Powering the Special Olympics Health Program

Athletes working out and following the instructions of a volunteer instructor while stretching out in a gym.
Nikolaos Rivera, a volunteer at the Special Olympics’ 50th Anniversary celebration in Chicago leads soccer players through a cool-down session.

For 22 years, Special Olympics has incorporated health programming and trained people to use their skills to provide free health screenings for athletes in more than 135 countries. Many health issues of people with intellectual disabilities go undetected due to a provider falsely attributing the symptom or issue to a person’s intellectual disability. With some targeted training and education, this can change.

Enter Special Olympics’ health volunteers

Those interested in volunteering with Special Olympics health programs come with an array of medical expertise spanning everything from podiatry to dentistry to fitness professionals and/or relational understanding and a passion for working with people of different abilities. Volunteers then add to their knowledge and skill set by receiving free training on how to best care for the specific health needs of people with intellectual disabilities in their field of interest. After, volunteers have the opportunity to work with athletes in a fun and comfortable environment through Special Olympics. Ultimately, the volunteers return home, with 86 percent of health care providers reporting that they feel better prepared to treat people with intellectual disabilities as a result of volunteering.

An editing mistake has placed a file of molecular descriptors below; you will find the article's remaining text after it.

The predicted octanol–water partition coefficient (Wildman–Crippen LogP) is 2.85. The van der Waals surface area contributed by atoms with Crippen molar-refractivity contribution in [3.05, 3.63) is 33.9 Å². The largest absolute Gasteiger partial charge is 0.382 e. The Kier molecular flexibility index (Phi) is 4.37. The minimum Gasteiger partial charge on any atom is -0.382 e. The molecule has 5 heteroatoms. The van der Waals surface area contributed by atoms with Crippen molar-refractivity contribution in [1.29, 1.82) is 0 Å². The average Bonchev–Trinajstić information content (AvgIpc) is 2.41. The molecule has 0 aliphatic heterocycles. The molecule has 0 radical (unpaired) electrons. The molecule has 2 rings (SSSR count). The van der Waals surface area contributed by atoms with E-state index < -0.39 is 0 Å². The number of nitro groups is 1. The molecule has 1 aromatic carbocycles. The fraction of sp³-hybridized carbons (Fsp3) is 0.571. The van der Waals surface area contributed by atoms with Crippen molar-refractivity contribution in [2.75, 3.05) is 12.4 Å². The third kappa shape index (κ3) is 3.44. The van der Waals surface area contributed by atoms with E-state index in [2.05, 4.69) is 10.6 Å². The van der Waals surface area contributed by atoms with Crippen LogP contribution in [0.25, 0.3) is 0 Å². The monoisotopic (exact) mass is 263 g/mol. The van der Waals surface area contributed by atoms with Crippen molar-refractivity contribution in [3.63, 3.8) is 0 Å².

For example, Nikolaos Rivera, a certified personal trainer through the American College of Sports Medicine, volunteered at Special Olympics for the first time at the 50th Anniversary Celebration and Unified Cup in Chicago.

“I’ve learned so much over these last few days and I’ve met so many amazing people,” Rivera shares. “I knew nothing about foam rollers. I was never taught that in my personal training certification, so I have learned how to use those pretty well. I thought it would be an amazing way to get an experience… I would definitely love to volunteer again.”

Special Olympics is about changing lives, including your own

Special Olympics’ health works offers opportunities for health volunteers of all skill sets, and a chance to make and work with numerous new friends. If you want to join the Inclusion Revolution, connect with your local Program. Volunteers come to help, but they often discover the experience helps them, too - and in many cases, changes their lives.

In 2019, you have a lot of choices where to spend your time. Will you choose to add your skill set and passion to the Inclusion Revolution? There is a role for you.

Recommended Content
Join the more than 90,000 health care providers and students worldwide who have volunteered with the Healthy Athletes program.
1 Min Read
Three volunteers posing for a picture during Healthy Athletes screening, one man in paper scrubs and the other two in tag Healthy Athletes branded polo and vests.
Over 20,000 volunteers answered the call and played a major role in the largest World Games in Special Olympics history.
1 Min Read
Be A Volunteer Lead
Volunteers are the backbone of the Special Olympics movement. They are coaches, trainers, officials, event organizers, fundraisers and managers.
2 Min Read